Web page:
Business and the Great Society

On January 4, 1965, in Lyndon Johnson’s State of the Union Address he stated …. ”we begin a new quest for union. We seek the unity of LBJman with the world that he has built—with the knowledge that can save or destroy him—with the cities which can stimulate or stifle him—with the wealth and the machines which can enrich or menace his spirit. We seek to establish a harmony between man and society which will allow each of us to enlarge the meaning of his life and all of us to elevate the quality of our civilization.” As America contemplates the fifty-year legacy of Johnson’s “Great Society”, it is worthwhile to consider the role of business, if any, in the “War on Poverty.”

During the ongoing debates, blogs and commentaries over the success or failure of Johnson’s programs, there is a gushing tendency to present incalculable numbers of people living in poverty. Somehow, in the political rhetoric espousing differing philosophies and agendas, what seems to be lost is the question where we collectively ask, Why is it the world’s wealthiest nation cannot feed, house and educate all of its citizens? If there are those who believe that government should not be in the business of social welfare, then they must also agree that business is not the answer either. Business does however, have a duty to be a responsible co-member of society. What gives some people the most difficulty in assessing the value of the Johnson’s social programs is the moral assumption that any system that provides the basic necessities of survival on a routine basis will lead to a systemic dependency that deteriorates the will for self-determination.

As evidence of this phenomenon critics point to is the raw numbers of those seem trapped in an endless cycle of poverty. On the other hand, to focus solely on poverty rates when assessing the results of the Great Society’s initiatives is to ignore what was at the heart of Johnson’s plan – to create economic opportunity for all of America’s residents; to break down the walls and impediments to gaining full access to the opportunities this society has to offer. Johnson never intended that government should be the solitary provider of social support for America’s poor. Consider the types of programs proposed, which were designed to provide better schools, better healthcare, better living conditions, as well as better training for better job opportunities, it is clear that monetary handouts were not the goal. All of the programs initiated were designed to bolster those at the bottom of the economic spectrum or to combat decades of cultural and economic disparity.

From a business perspective, the day-to-day objectives of growing a concern notwithstanding, a visionary approach to economic development in the United States should be viewed, by business, as being in its own interests. Local, small businesses provide more than goods and services; they offer jobs, something which gives people a greater sense of community than any government-funded program could every provide. Poverty and economic instability are the enemies of business as well as governments. Yet, less than two percent of Fortune 500 companies take a pro-active approach to poverty, most are reactive and more than a few take no action what-so-ever. Since the term globalization came into vogue, the reality of the working poor has come along as well. These are the groups of people who, no matter how many hours they work, cannot raise their economic status above the poverty level. Lax or nonexistent working standards around the world have led to a situation whereby more than 3 billion people, nearly half the world’s population, live on $2.50 or less a day. This is not only a morally intolerable situation it is wholly unsustainable as well. The good news is that business can take a lead role in addressing the issues of inequality and poverty. To become an organization that is pro-active in its sense of social responsibility, try these approaches:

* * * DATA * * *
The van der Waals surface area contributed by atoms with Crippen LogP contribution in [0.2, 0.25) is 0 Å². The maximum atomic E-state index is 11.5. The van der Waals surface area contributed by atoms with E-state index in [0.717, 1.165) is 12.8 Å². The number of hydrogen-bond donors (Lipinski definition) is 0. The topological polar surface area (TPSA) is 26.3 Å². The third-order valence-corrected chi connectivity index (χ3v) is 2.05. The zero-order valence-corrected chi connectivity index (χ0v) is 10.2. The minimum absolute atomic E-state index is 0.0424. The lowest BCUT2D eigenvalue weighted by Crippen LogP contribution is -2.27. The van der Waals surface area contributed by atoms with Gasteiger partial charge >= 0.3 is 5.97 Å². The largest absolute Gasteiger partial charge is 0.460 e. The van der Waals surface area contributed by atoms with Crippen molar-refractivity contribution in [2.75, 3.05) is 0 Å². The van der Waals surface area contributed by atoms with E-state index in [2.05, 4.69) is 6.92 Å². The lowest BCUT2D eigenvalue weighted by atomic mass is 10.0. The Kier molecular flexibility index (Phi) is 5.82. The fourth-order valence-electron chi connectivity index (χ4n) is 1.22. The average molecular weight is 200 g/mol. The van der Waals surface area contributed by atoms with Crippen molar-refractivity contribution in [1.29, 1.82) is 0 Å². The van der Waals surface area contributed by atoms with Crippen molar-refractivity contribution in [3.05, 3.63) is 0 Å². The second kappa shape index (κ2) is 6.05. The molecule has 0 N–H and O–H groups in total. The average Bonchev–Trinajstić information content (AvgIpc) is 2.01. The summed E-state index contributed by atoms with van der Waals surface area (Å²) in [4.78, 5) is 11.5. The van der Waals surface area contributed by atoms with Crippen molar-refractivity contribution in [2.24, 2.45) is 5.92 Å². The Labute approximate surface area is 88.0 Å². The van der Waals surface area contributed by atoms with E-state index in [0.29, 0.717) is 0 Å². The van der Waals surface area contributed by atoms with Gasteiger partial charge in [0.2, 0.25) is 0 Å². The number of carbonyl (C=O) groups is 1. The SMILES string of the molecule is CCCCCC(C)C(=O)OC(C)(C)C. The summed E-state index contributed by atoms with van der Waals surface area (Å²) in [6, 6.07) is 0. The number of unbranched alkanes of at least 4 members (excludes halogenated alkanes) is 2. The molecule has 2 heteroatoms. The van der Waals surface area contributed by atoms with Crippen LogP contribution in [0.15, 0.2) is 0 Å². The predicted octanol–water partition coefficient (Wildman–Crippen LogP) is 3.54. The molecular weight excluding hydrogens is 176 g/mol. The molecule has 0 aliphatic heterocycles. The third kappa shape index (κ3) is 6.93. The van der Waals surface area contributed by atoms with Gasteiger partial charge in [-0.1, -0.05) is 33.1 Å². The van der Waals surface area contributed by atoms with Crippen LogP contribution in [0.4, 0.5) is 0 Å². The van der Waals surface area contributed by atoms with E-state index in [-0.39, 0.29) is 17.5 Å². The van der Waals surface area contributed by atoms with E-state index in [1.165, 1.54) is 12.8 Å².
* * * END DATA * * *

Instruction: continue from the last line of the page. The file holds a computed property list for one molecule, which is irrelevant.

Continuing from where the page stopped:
–          Go beyond legal compliance; actively engage your employees and community on issues of responsibility.

–          Think in terms of societal responsibility, not just social responsiveness.

–          Have a triple E standard of behavior (Ethics, Equity & Effectiveness).

–          Communicate in-out, out-in, up-down, down-up.

–          Do the right things right.

–          Do well by doing good.

–          Discard the pyramid model of business growth

Businesses who increase revenues and profits become job creators and as employment grows, the economy broadens; goods and services are more accessible, better schools are built, living conditions improve, people are less reliant on government intervention and America comes closer to that Great Society.

~ Richard


About Richard
I have spent my entire life learning to be a better communicator in in all facets of my life. I have learned as much from my failures as I have from success; laughing, crying and loving along the way. After earning a B.S. in Communications I decided to share what I have learned while continuing my own personal growth. I believe that the better we are to each other, the richer our lives will become.

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